Permit for Toledo school Pre-K expansion denied

Permit for Toledo school Pre-K expansion denied
Published: Aug. 17, 2023 at 8:24 PM EDT
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TOLEDO, Ohio (WTVG) - The idea to expand Pre-K education into a new building in East Toledo is now on hold. Expansion plans for a charter school have been shot down by the Toledo city council.

Those school leaders say the fight may not be over.

The L. Hollingworth School on Miami Street has been around since 2009 so it’s not new to the neighborhood. Plans to expand it don’t look like they’ll happen right now.

There’s very little doubt what preschool can do for a child before entering a place like L. Hollingworth School.

“It’s a step ahead for them. They’re not coming in without any school experience. It’s a step ahead for the teachers who can hit the ground running,” Megan DeSloover, the head of the school said.

With limited space in the current building, the plan was to expand the Pre-K program across the street for the other roughly 14 kids planned for the program now with future expansion possible.

Tuesday in a 7-5 vote Toledo City Council rejected the special use permit for the new Pre-K building.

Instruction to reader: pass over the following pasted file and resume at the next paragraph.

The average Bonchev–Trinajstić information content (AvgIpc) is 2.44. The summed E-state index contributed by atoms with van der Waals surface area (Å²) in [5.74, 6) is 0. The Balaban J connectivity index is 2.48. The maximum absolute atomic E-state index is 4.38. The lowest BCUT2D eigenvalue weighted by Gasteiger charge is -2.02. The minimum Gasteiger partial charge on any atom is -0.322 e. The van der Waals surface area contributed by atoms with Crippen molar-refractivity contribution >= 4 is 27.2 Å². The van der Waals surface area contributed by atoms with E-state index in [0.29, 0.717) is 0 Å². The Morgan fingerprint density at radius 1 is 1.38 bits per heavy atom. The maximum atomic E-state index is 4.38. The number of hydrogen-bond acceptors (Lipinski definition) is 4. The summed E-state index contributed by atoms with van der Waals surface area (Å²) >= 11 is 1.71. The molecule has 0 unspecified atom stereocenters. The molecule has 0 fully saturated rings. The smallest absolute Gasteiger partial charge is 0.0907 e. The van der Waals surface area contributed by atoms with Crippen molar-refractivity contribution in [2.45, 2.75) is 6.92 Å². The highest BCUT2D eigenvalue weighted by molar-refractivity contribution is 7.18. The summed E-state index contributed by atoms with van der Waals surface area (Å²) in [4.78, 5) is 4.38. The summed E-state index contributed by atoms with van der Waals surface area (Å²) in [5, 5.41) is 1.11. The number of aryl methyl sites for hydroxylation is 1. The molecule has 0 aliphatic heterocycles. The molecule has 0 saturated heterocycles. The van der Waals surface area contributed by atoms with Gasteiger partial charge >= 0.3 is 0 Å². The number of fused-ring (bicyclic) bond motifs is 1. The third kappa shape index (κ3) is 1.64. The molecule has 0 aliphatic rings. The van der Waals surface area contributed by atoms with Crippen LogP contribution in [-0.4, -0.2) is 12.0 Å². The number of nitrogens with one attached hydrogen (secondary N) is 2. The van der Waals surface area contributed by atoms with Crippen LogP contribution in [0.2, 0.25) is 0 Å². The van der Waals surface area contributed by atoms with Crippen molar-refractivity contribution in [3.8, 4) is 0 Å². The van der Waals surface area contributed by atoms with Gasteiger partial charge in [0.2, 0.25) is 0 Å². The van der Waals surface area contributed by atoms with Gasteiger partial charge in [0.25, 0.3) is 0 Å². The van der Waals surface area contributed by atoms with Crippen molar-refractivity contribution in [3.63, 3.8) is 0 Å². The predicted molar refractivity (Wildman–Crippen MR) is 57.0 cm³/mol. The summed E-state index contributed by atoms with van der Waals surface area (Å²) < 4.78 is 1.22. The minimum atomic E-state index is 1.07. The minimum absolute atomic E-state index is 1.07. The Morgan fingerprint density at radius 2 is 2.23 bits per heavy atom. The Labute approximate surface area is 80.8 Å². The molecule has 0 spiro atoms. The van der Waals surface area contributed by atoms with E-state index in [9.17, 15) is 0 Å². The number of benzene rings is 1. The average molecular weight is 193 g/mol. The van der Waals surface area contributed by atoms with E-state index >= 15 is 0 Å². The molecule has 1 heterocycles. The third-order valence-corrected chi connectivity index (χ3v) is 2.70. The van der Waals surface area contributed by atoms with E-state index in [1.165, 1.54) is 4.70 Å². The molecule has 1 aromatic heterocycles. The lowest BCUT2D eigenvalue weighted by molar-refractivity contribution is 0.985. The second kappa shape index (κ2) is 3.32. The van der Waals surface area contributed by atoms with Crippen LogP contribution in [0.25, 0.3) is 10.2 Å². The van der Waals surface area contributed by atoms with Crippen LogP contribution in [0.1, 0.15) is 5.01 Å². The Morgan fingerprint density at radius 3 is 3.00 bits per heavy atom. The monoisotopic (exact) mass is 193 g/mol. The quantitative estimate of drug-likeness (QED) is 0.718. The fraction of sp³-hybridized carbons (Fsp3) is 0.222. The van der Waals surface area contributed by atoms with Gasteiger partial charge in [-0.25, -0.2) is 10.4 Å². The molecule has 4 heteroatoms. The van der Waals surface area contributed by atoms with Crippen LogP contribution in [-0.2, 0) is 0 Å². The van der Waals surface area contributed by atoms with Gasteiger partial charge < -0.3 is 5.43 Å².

“We never imagined that we would be where we are right now. We were under the impression that doing something great for the community, doing something great for our parents and our students and our stakeholders would have been well received,” said Terrence Franklin, the school founder and superintendent.

These expansion plans were already approved by the Toledo plan commission but the council had the final say. School leaders say an appeal is a very real possibility. That happens through Common Pleas Court.

“This permit, as it has been submitted with everything being followed. The public meetings, everything that they have done. There was really no basis not to approve this permit,” Cheri Budzynski the attorney for the school said.

Frustrating to staff here is that they’re not getting a clear answer as to why they got a “no” vote and if there’s still room to figure out how to bring a valuable service to this part of town.

“It will help address some of the inequities in what our students and our population face,” DeSloover said.

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